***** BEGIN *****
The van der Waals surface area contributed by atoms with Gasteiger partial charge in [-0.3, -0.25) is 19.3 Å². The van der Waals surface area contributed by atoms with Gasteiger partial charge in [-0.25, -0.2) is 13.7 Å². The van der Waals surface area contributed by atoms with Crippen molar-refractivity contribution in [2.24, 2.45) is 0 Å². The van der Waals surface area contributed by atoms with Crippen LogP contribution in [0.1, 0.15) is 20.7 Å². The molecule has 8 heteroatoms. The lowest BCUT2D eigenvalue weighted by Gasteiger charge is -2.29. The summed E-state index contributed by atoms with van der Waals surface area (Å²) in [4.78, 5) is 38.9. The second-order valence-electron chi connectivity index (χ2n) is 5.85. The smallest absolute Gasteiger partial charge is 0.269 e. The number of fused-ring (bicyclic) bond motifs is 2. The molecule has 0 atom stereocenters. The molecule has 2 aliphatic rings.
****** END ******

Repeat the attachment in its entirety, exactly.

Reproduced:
The van der Waals surface area contributed by atoms with Gasteiger partial charge in [-0.3, -0.25) is 19.3 Å². The van der Waals surface area contributed by atoms with Gasteiger partial charge in [-0.25, -0.2) is 13.7 Å². The van der Waals surface area contributed by atoms with Crippen molar-refractivity contribution in [2.24, 2.45) is 0 Å². The van der Waals surface area contributed by atoms with Crippen LogP contribution in [0.1, 0.15) is 20.7 Å². The molecule has 8 heteroatoms. The lowest BCUT2D eigenvalue weighted by Gasteiger charge is -2.29. The summed E-state index contributed by atoms with van der Waals surface area (Å²) in [4.78, 5) is 38.9. The second-order valence-electron chi connectivity index (χ2n) is 5.85. The smallest absolute Gasteiger partial charge is 0.269 e. The number of fused-ring (bicyclic) bond motifs is 2. The molecule has 0 atom stereocenters. The molecule has 2 aliphatic rings.